You are collaborating on a project with a group of people, and you have defined a naming convention for git branches. You created a new branch, pushed the changes to the remote repository, and realized that your branch name was incorrect.
Luckily, Git allows you to rename the branch very easily using the
git branch -m command.
This guide explains how to rename local and remote Git branches.
Renaming Git Branch
Follow the steps below to rename a Local and Remote Git Branch:
Start by switching to the local branch which you want to rename:
git checkout <old_name>
Rename the local branch by typing:
git branch -m <new_name>
At this point, you have renamed the local branch.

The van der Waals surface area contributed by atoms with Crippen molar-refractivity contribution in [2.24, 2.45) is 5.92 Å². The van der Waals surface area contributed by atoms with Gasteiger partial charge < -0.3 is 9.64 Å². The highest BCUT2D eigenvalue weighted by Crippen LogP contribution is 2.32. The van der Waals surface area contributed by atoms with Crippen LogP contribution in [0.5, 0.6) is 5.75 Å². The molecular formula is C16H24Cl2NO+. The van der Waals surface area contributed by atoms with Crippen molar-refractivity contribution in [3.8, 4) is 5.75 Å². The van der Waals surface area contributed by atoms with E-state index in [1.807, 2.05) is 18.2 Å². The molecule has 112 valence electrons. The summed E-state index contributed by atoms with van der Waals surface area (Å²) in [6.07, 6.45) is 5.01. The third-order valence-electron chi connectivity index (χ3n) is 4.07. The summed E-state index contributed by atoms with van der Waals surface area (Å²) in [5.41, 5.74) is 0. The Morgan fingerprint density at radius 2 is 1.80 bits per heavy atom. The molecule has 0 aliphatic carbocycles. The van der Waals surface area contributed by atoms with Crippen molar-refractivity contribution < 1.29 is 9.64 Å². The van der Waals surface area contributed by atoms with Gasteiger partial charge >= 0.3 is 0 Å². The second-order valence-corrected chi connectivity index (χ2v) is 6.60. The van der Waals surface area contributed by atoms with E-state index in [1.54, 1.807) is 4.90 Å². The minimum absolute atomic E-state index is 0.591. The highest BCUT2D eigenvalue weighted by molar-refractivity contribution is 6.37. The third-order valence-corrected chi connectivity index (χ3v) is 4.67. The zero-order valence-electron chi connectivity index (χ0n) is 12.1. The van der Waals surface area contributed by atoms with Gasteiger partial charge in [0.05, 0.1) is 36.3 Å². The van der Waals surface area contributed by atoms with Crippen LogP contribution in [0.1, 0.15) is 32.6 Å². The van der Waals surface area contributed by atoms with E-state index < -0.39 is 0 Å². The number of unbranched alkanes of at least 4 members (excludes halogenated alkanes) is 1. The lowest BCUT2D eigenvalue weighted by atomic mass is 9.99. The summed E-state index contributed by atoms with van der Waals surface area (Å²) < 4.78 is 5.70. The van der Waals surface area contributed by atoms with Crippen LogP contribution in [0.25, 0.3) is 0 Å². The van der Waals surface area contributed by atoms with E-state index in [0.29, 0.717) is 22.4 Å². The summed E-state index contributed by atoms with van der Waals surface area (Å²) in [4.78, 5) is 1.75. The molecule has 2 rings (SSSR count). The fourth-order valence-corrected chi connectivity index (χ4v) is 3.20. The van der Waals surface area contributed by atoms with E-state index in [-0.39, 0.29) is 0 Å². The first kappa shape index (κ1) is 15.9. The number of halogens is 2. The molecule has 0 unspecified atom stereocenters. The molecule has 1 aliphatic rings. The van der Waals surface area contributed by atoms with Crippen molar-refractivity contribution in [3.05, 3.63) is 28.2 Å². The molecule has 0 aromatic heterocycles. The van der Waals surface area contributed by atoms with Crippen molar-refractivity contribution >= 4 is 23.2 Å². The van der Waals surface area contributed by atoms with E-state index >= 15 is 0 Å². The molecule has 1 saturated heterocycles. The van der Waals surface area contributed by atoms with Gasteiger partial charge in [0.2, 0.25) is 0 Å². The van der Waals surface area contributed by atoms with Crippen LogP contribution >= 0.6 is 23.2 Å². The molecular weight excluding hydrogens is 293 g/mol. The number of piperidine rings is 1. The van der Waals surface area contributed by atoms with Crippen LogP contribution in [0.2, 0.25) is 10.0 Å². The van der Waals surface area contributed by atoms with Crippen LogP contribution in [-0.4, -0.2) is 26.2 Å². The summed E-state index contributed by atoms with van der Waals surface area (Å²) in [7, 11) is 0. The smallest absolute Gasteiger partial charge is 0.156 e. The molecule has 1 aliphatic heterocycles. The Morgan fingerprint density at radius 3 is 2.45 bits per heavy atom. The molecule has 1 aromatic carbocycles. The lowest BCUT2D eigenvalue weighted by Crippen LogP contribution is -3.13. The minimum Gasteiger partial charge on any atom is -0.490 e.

If you’ve already pushed the
<old_name> branch to the remote repository, perform the next steps to rename the remote branch.
<new_name> local branch and reset the upstream branch:
git push origin -u <new_name>
<old_name> remote branch:
git push origin --delete <old_name>
That’s it. You have successfully renamed the local and remote Git branch.
Branches are part of the software development process and one of the most powerful features in Git. Branches are essentially pointers to a certain commit.
Renaming a local Git Branch is a matter of running a single command. However you can’t directly rename a remote branch, you need to push the renamed local branch and delete the branch with the old name.
If you hit a problem or have feedback, leave a comment below.